Ya know, it's hard to write with Adventures in Odyssey playing in the background. The boys listen to them at bedtime, and I think I enjoy them as much now as I did when I was their age. Such great stories! Such distracting stories.
I once gave a boy a Valentine that said, "Valentine, I like you a lot. In fact I'm head over heals in like with you!" and on the inside whatever cute little animal was on the cover, was upside down. There aren't a lot of options for "like" cards. There should be more, because people throw around the word "love" far too carelessly. Perhaps I should break into this niche market, creating Valentines and other general "I like you" cards for those wanting to express their true feelings -- not an exaggeration of their feelings. File that thought for someday after someone else has already become rich off of it.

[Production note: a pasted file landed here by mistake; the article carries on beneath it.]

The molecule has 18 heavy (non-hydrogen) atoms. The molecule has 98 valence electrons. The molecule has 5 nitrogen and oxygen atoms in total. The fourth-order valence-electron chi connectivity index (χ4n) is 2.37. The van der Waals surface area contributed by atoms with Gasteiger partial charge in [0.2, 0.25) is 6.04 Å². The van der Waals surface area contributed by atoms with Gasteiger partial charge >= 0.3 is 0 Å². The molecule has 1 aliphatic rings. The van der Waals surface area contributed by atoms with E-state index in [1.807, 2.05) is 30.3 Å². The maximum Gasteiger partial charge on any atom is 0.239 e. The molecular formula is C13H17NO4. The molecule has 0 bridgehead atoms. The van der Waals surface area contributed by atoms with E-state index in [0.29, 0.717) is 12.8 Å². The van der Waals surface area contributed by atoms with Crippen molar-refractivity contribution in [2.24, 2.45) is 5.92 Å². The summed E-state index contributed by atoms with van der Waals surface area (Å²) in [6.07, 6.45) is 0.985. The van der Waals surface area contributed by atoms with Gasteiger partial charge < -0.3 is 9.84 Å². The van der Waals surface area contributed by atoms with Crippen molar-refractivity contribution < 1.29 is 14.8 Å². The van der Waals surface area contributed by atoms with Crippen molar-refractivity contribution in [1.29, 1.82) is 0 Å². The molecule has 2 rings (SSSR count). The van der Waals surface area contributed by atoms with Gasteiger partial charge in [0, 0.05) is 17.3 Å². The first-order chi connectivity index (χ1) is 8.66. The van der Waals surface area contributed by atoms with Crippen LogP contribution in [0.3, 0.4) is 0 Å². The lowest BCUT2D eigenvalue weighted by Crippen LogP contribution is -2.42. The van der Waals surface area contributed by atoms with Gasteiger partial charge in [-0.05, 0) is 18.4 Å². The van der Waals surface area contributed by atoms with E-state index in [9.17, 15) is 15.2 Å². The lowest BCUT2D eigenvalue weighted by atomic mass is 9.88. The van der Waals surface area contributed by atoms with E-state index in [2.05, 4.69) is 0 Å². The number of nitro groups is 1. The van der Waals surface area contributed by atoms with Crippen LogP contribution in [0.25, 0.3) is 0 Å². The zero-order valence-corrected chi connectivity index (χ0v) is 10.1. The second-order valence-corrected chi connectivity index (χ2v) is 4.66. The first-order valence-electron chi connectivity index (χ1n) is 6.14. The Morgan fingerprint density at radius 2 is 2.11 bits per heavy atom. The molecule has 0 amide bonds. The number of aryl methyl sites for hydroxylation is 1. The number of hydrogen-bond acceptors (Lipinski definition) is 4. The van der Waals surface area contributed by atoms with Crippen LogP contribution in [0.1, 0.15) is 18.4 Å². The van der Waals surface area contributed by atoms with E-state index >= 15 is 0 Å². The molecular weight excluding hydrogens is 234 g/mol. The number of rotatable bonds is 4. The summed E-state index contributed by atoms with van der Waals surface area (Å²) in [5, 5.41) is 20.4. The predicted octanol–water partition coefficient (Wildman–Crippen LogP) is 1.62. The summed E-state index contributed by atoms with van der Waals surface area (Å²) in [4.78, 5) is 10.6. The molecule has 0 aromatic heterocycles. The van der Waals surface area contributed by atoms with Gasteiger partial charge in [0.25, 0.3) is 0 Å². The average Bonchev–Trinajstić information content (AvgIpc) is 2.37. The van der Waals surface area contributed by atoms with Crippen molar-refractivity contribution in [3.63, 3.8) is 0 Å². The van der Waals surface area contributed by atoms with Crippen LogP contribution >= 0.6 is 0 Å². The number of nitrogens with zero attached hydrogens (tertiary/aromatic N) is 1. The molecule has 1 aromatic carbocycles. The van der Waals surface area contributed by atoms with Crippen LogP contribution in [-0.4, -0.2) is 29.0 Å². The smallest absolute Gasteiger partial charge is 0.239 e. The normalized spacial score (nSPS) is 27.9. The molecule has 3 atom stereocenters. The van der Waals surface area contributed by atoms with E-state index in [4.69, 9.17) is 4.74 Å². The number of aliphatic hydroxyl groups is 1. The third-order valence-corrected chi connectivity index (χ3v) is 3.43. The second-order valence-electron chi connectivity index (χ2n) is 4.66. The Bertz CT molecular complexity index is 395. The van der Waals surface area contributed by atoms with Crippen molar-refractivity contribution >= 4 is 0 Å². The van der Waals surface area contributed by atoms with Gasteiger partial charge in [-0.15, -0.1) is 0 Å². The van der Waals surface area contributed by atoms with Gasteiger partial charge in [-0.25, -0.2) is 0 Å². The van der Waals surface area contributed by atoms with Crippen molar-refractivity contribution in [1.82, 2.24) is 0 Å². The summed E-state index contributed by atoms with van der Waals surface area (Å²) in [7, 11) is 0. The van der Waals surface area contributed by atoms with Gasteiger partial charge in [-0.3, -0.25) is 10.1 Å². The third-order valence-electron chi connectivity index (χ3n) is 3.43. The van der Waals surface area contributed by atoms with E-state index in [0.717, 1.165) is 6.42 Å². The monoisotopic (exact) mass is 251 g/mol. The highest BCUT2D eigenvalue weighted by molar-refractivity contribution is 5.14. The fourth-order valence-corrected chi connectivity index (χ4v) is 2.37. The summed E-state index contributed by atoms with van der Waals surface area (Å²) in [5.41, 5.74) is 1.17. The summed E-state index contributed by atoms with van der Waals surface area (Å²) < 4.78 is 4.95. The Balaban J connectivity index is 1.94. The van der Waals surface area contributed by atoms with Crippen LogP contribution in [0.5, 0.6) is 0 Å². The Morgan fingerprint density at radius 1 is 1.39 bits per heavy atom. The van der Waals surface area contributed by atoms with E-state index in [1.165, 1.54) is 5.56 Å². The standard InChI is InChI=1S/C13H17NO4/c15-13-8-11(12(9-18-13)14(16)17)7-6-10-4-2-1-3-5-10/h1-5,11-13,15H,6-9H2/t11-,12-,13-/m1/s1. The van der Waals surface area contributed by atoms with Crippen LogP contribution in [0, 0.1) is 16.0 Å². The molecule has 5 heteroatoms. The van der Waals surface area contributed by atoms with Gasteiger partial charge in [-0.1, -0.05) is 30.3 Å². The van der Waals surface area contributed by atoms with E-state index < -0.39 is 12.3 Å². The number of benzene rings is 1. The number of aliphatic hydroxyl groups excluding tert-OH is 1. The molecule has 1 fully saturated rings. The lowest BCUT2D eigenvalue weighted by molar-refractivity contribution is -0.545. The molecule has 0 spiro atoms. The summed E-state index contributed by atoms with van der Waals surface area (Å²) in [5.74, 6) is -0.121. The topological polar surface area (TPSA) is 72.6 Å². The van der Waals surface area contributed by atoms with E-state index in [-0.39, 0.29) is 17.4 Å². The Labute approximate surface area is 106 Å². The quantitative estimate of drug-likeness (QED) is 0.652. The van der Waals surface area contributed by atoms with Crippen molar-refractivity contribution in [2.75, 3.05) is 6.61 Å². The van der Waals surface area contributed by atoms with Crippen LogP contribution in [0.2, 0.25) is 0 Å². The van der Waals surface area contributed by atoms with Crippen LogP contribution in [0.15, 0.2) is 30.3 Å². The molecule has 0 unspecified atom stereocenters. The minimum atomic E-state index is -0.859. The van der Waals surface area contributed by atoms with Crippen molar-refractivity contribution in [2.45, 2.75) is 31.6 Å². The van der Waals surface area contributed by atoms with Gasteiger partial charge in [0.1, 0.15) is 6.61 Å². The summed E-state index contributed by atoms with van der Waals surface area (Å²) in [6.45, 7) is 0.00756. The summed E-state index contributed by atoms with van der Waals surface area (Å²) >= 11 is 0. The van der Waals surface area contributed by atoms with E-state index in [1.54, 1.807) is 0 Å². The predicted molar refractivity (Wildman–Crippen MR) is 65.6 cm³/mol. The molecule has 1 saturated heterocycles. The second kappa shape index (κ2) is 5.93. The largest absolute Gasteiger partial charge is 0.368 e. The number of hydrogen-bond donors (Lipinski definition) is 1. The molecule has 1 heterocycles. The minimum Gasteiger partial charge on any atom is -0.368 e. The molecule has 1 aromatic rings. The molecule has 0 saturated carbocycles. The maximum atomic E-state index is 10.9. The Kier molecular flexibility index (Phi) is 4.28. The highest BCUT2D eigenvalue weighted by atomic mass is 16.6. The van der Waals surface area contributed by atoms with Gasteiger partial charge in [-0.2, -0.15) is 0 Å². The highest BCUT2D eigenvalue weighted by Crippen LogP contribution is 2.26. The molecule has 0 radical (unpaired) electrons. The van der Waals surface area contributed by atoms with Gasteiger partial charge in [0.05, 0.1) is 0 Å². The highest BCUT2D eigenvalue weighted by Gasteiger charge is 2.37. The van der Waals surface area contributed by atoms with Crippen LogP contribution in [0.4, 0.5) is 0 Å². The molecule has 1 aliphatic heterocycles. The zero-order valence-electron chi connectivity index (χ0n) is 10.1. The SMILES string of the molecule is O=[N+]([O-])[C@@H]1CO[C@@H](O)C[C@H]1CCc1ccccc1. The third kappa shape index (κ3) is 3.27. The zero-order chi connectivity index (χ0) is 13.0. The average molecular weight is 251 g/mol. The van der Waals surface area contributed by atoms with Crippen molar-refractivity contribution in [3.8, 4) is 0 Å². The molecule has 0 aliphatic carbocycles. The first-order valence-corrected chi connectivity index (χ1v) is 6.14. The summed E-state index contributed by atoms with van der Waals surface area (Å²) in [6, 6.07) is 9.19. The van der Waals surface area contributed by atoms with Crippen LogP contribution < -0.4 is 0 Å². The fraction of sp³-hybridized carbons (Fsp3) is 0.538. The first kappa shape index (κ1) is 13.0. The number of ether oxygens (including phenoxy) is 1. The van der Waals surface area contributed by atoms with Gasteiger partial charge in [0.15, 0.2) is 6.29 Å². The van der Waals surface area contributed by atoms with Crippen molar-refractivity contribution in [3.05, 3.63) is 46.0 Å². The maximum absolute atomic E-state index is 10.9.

Anyway, that's what Odyssey brought to mind this evening.
On an entirely different train of thought, I'm so enjoying "The Saturday Big Tent Wedding Party" by Alexander McCall Smith! I capered happily through the first eleven books in his "No. 1 Ladies' Detective Agency" series a little over two years ago, and thought I had come to the end of the adventures of Precious Ramotswe, but -- oh joy! -- I recently discovered there are two more books!
Here, one of the amusing passages that typify the series:
In his view... women... wanted machines to work, but they did not necessarily want to understand why they worked or, more important, why they went wrong. Love was usually quite enough to stop people going wrong, but would not always work with machinery. One of his clients had just demonstrated that. She had brought in her car, which was behaving erratically. "I love it," she said. "I am kind to it. And now it has decided to turn against me. What have I done, Mr. J.L.B. Matekoni, to deserve this?"
"It is not love," he had said. "It is oil."
That is what Mr. J.L.B. Matekoni thought about how women treated cars.One last thought: I thought "bemuse" meant basically the same thing as "amuse," but to a lesser or more curious degree. It doesn't. It means to befuddle, confuse, confound, mystify. Good thing I looked it up before describing the previous passage as bemusing. Amusing. That's what it is.